Vintage Papers in the Stacks
Had to kill some time at the University of British Columbia last weekend. Went to the general stacks to peruse the "history of printing" section. In about 10 lateral feet of shelving was a fantastic cross-section of vintage European handmade papers, many used in relatively pedestrian books. For example, the above census of books printed by William Caxton.
A census basically is simply a list of all known copies in collections. The book contains about a dozen facsimile pages from Caxton books, primarily illustrating the different types, but after that it makes for very dull reading. Nonetheless, the publisher deemed it worthy of printing on a lovely laid paper bearing the watermark Chiers. That's the name of a river that passes through Belgium and France, but a lazy Google search turns up no specific references (there were numerous papermills along the river). Pulling out Le Clert's Le Papier is always fun, but shed no light on the question (probably because his book focuses on papermaking in a different part of France).
On another shelf I spotted some lovely deckles poking out from a tattered buckram case binding, inside which was a more engaging book than the Caxton census, printed on an even lovelier paper. H.C. Brooks' 1927 study of books printed by Giovanni Bodoni remains a primary resource on the influential Italian printer, in part because it was produced in a manner appropriate for the topic.
The bulk of the edition was printed on a handmade laid (vergata) sheet, but this copy is one of 50 printed on a opaque wove sheet with a hard, smooth surface (e.g. calendered) and a large gothic watermark (all were partials, along the fore edges). A few copies of this book are listed on Abe, but all seem to be from the main edition.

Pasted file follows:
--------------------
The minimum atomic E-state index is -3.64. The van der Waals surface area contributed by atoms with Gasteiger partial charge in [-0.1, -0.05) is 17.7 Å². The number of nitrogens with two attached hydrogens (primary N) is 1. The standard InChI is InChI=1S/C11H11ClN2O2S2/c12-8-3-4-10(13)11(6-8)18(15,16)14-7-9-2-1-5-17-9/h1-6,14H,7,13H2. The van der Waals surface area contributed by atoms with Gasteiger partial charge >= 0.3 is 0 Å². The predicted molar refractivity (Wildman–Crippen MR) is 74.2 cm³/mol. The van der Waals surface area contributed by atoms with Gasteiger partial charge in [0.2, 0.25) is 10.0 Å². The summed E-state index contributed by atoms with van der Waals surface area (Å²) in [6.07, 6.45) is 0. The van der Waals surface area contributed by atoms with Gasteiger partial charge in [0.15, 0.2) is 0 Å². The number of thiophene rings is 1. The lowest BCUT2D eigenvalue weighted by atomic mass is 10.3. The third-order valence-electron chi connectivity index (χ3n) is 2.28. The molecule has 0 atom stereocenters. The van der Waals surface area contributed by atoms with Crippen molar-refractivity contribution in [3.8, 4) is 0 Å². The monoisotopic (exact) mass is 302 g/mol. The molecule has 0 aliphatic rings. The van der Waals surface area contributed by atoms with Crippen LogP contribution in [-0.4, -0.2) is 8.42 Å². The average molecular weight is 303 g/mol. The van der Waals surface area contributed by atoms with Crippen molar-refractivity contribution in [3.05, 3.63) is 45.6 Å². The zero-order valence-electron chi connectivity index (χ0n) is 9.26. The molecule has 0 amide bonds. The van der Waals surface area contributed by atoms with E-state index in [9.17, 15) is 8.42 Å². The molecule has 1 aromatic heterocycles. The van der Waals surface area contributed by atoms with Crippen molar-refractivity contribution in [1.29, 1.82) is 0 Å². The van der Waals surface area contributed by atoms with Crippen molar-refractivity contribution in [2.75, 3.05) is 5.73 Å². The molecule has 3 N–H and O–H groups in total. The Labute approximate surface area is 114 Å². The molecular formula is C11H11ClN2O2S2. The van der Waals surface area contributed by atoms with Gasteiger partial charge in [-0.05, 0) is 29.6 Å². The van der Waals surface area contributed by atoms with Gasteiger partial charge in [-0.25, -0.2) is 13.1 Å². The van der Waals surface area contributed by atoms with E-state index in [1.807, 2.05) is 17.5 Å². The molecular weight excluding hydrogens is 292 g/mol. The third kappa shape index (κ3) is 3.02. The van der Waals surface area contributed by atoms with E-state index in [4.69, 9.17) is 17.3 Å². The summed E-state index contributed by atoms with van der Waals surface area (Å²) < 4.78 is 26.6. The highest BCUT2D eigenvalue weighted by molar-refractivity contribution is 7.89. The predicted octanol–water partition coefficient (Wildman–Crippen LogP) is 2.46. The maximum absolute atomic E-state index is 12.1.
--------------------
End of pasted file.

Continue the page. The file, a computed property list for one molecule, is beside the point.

As shown above, the name of the recipient (probably a subscriber) was printed on the limitation page, and it gives this copy an interesting provenance. Winship was a famous American librarian and scholar of printing history. He also was a private pressman who published under the imprint Sign of the George. How his copy of Brooks' Bodoni got to Vancouver is a wonder (or not; bookseller catalogue issued some time after his death in 1952?).
The smooth Fabriano sheet shows off the facsimiles, some of which include intaglio illustrations, beautifully.
There's a brief section on types at the back, plus - for those of you excited by Barbarian Press' current fundraising campaign for their book about Curwen Press borders - a few pages showing samples of borders used by Bodoni. If you've seen the horrible Taschen edition of Bodoni's Manual of Typography, indifferently printed on blinding-white paper & stuffed into a case binding that isn't up to the task, Brooks' book is a balm for your eyes.
Both the Caxton & the Bodoni books are in the most mundane and purely functional case bindings that reflect exactly what these books are: reference materials. At the time they were published, handmade paper was sufficiently available and affordable that using it for a book was not a deluxe affair.
AND ANOTHER THING!
Barbara Hodgson has been invited to give this year's J. Ben Lieberman Lecture for the American Printing History Assoc! She'll be talking about her collaboration with Claudia Cohen for The WunderCabinet. She's an engaging public speaker, and this will be a rare opportunity to gain first-hand insight to their work. Claudia will there but I can't go: have to stay home & work at printing her next book...